Docomomo US is pleased to present the fourth annual Docomomo US Holiday Book List. This year we are featuring 28 of our favorite books including a number that were just recently published. As we begin to catch up on all this reading, we hope you bookmark this list and return here throughout 2015 for expanded reviews. And when you decide to purchase one of these books through the links below, every purchase includes a small donation to Docomomo US, via our partnership with Amazon Associates. Additionally you can make sure EVERY purchase includes a donation to Docomomo US by using and then choosing Docomomo US as your chartiable organization.
Documenting Buffalo's Modernism
by info, posted on Thursday, October 16, 2014

By Barbara Campagna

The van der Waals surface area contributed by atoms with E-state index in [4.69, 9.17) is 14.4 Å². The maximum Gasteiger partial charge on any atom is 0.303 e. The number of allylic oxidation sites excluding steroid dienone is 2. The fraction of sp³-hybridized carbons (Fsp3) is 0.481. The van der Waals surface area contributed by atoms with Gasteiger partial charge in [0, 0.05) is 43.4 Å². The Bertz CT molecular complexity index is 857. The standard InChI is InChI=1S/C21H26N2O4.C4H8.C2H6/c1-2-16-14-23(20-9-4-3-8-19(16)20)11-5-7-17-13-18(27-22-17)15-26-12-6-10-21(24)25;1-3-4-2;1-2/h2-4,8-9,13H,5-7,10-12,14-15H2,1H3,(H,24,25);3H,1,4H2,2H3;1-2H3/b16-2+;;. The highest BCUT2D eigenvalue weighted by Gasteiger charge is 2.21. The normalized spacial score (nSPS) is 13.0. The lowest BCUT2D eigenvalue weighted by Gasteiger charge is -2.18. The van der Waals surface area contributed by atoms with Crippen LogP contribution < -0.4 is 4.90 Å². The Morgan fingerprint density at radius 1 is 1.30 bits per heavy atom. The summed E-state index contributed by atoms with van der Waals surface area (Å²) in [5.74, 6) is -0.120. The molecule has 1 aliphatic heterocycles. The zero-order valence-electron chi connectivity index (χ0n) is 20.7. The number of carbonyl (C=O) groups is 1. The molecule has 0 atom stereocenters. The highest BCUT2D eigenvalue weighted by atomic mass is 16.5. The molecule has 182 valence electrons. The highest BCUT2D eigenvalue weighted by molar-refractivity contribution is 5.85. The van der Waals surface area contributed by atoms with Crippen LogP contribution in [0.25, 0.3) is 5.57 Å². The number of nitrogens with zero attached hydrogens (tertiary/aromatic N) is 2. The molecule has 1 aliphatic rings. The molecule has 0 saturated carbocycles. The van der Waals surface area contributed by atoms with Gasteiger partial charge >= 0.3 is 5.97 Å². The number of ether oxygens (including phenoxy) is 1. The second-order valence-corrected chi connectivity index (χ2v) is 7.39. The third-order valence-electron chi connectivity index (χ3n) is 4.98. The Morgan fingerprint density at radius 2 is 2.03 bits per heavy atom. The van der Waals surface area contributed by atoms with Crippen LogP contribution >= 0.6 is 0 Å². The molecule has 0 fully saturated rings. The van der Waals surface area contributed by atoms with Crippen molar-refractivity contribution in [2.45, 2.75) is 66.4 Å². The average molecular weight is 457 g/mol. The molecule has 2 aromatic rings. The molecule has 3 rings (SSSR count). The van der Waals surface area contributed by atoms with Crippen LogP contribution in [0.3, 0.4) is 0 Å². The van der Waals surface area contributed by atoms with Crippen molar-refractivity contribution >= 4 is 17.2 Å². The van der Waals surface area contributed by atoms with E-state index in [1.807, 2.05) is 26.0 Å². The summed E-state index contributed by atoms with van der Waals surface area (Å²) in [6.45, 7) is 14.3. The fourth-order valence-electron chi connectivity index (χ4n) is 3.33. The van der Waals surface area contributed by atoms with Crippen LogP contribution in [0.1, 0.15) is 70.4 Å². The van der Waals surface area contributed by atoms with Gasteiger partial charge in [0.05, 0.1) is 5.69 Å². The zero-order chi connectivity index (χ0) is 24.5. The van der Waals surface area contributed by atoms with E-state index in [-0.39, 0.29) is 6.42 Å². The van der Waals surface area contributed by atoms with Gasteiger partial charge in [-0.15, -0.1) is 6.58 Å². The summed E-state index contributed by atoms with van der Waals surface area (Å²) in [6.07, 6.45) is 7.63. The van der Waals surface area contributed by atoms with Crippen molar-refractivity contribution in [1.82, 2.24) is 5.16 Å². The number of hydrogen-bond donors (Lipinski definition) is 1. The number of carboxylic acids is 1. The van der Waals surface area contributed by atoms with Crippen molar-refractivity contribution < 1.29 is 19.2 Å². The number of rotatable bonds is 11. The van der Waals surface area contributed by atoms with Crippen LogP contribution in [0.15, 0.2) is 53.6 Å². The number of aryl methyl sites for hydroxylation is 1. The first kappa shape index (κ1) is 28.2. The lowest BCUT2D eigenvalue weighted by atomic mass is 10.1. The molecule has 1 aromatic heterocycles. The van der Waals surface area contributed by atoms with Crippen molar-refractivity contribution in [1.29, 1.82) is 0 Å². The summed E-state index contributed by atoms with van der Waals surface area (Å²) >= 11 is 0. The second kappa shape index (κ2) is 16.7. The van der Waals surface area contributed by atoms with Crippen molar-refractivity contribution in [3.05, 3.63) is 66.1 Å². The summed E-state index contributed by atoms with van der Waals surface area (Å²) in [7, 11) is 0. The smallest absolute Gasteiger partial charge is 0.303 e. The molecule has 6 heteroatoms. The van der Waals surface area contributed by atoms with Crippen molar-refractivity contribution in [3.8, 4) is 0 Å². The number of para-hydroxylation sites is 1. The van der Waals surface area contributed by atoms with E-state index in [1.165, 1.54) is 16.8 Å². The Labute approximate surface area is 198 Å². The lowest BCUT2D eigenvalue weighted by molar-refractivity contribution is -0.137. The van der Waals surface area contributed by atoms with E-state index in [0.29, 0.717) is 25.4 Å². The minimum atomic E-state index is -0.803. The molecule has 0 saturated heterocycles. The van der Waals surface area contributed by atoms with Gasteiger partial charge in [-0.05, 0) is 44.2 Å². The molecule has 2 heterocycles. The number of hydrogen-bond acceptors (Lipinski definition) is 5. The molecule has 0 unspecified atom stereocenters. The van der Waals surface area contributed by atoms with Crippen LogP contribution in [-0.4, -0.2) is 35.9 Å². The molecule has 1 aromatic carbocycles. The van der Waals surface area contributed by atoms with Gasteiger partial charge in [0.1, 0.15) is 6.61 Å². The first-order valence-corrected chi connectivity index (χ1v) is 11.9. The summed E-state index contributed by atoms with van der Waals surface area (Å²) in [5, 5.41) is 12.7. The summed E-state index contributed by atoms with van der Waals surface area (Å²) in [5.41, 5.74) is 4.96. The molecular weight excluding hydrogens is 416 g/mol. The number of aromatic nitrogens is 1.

Buffalo has long been known as the home of iconic works of architecture by H. H. Richardson, Louis Sullivan and Frank Lloyd Wright. But Buffalo’s architectural legacy did not end with the demolition of Wright’s ill-fated Larkin Administration Building in 1950. It has an incredibly rich modernist heritage, and some of that heritage is now under siege. As a way to begin to counteract misconceptions about Buffalo’s modernism and bring awareness to the rich sites that dot Western New York, I taught a graduate seminar, “Preserving Modern Heritage,” last spring in the University at Buffalo School of Architecture & Planning. The students’ semester long project was to choose a Buffalo Modern and document it for the Docomomo US Registry. Until this year, only two buildings in Buffalo were listed in the Registry, and one of those had been demolished in 1950! (The New York Central Terminal Railroad Station, an Art Deco masterpiece from 1929 and Wright’s 1906 Larkin Administration Building, demolished 1950, were the only two Buffalo buildings listed.) Seven modern sites were ultimately listed as part of the class, with several more in the wings for later this year.